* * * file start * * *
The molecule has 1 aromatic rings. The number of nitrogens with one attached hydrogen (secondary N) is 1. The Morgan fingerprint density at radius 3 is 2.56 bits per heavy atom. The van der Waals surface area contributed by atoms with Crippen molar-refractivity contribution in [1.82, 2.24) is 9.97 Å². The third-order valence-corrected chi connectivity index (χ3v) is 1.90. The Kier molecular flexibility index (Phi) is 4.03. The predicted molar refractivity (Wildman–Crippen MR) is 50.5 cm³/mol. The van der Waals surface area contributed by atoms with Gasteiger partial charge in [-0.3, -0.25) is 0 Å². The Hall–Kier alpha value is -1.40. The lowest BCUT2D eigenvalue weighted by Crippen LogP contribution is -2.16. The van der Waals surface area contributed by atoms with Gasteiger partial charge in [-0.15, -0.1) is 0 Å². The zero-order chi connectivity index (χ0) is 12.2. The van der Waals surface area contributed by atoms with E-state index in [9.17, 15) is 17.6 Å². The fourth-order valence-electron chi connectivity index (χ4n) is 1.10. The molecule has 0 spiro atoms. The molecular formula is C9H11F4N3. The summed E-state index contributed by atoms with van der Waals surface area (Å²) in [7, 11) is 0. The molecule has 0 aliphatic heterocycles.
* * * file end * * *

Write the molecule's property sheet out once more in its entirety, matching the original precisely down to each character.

The molecule has 1 aromatic rings. The number of nitrogens with one attached hydrogen (secondary N) is 1. The Morgan fingerprint density at radius 3 is 2.56 bits per heavy atom. The van der Waals surface area contributed by atoms with Crippen molar-refractivity contribution in [1.82, 2.24) is 9.97 Å². The third-order valence-corrected chi connectivity index (χ3v) is 1.90. The Kier molecular flexibility index (Phi) is 4.03. The predicted molar refractivity (Wildman–Crippen MR) is 50.5 cm³/mol. The van der Waals surface area contributed by atoms with Gasteiger partial charge in [-0.3, -0.25) is 0 Å². The Hall–Kier alpha value is -1.40. The lowest BCUT2D eigenvalue weighted by Crippen LogP contribution is -2.16. The van der Waals surface area contributed by atoms with Gasteiger partial charge in [-0.15, -0.1) is 0 Å². The zero-order chi connectivity index (χ0) is 12.2. The van der Waals surface area contributed by atoms with E-state index in [9.17, 15) is 17.6 Å². The fourth-order valence-electron chi connectivity index (χ4n) is 1.10. The molecule has 0 spiro atoms. The molecular formula is C9H11F4N3. The summed E-state index contributed by atoms with van der Waals surface area (Å²) in [7, 11) is 0. The molecule has 0 aliphatic heterocycles.